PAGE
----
Someone came to see me. He was a movie director. He had taken LSD, and they had tape recorded it. He was sitting back in a chair and waited for the effect. Nothing happened. He waited and moved his position a little. Immediately the space between him and the object disappeared. The observer before had space between himself and the thing he observed, which happened to be a flower. The moment space disappeared, it was not the flower, it was something extraordinary. That was an effect of the drug. But here it is different. The space between the observer and observed is not; the observer is the holder of the knowledge and it is knowledge that recognizes the cupboard. It is the observer who sees the cupboard.
First see what happens. The observer with his knowledge recognizes the cupboard. Recognition implies previous knowledge. So the observer is knowledge as the past. Now we are asking, is there perception without the observer, that is knowledge, which is the past? Perception for itself, not for or about something.
R: If the knowledge of the past is not there, the observer is not there. If the observer is not there, knowledge of the past is not there.
Krishnamurti: Therefore, it is possib1e to see without the observer. I am saying "possible". The possibility becomes a theory, therefore we should not deal with theories but see that the observer is the residue of the past. So the observer cannot possibly see. He can see only through the screen of the past. There fore, his seeing is partial. If there is to be perception, the observer must not be there. Is that possible?
R: What happens to an artist? He perceives obviously with a perception which is not the ordinary perception which we have.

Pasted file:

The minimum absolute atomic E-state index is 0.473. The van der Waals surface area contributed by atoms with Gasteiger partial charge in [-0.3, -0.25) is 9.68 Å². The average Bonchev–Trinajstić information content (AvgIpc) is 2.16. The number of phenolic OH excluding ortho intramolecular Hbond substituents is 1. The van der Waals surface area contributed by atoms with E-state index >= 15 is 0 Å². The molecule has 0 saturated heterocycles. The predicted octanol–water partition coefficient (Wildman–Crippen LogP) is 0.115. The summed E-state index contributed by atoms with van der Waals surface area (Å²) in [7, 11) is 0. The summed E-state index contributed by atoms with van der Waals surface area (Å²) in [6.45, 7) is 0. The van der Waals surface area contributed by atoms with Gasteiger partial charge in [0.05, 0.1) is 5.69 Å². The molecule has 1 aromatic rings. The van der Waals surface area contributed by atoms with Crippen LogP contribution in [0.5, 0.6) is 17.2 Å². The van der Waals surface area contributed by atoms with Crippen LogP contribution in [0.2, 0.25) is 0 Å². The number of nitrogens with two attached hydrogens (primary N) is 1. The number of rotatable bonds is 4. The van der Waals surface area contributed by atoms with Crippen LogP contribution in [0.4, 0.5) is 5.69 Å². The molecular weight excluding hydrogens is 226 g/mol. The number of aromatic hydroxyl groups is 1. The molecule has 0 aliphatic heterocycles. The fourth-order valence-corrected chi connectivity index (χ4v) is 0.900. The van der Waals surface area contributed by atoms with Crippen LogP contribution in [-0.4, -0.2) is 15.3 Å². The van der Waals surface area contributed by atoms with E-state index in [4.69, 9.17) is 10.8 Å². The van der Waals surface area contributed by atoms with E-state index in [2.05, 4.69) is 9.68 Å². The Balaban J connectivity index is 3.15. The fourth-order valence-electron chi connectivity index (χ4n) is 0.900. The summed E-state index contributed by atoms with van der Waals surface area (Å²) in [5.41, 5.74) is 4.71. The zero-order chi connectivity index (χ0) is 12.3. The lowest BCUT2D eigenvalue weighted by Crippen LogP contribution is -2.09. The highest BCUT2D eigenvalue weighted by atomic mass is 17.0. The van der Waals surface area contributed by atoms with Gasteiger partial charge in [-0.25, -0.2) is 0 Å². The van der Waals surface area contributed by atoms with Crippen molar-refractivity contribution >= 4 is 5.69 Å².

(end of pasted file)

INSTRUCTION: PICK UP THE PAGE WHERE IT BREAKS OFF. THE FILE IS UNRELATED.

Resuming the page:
Krishnamurti: Now wait a minute. Is perception intellectual?
R: No, the intellect is the past.
Krishnamurti: Therefore, it is not the seeing of an artist or the non-artist, but the seeing without the past. That is really the problem. The artist may see for a moment without the past but he translates it.
R.: It is a momentary perception.
Krishnamurti: Is there an act of perception, without the observer? Act means immediate action, not a continuous action? And the word itself, "act", means doing, not having done or will do.
So, perception is an action, not in terms of knowledge; not the action of the actor with his knowledge. So the professionals are not concerned with action, are they? They are concerned with knowledge and action. Is that right?
R: I do not know. There are some texts in which they have said that the perception of beauty is that moment when time, name, form and space do not exist.
Krishnamurti: We are not talking of beauty. Perception implies action. I know what action is when the observer acts. The observer, having learnt a particular language or technology, having acquired knowledge, acts.
A: Does perception mean direct contact between organ and object, between the sense-organ and object?
R: Traditionalists talk about mediate and immediate perception. Mediate perception is through the instrument, through a medium, whereas immediate perception does not require the sense-organ with which to see. Perhaps immediate perception is nearer to what you are talking about.
Krishnamurti: You see the perception of knowledge and action, is action from the past. That is one thing. Perception, action is another. A: Perception itself is action, so there is no time.
Krishnamurti: The time interval comes to an end between action and knowledge, knowledge as the observer. That knowledge and action is time-binding and the other is not. So this is clear.
Then what is beauty in relation to perception?
R: It is the ending of the desire for experience. This is what the traditionalists.
Krishnamurti: The seeing of goodness, beauty, love, truth, put all that aside.
Now what is beauty? What is necessary for the perceiving of beauty?
R: It is not mere perception, because perception can be of everything, even of that which is not beautiful.
Krishnamurti: Do not bring in the ugly. Perception is acting, perceiving is acting - leave that. We are talking of beauty. You have said what the professionals have said. Now, what is beauty? Let us forget what others have said. I want to find out what is beauty. We say that building is beautiful, that poem is beautiful, that woman is beautiful. The feeling of a certain quality is beauty - the expression becoming the means of recognition of beauty. I see a building, and say how marvellous. So through the object we recognize beauty.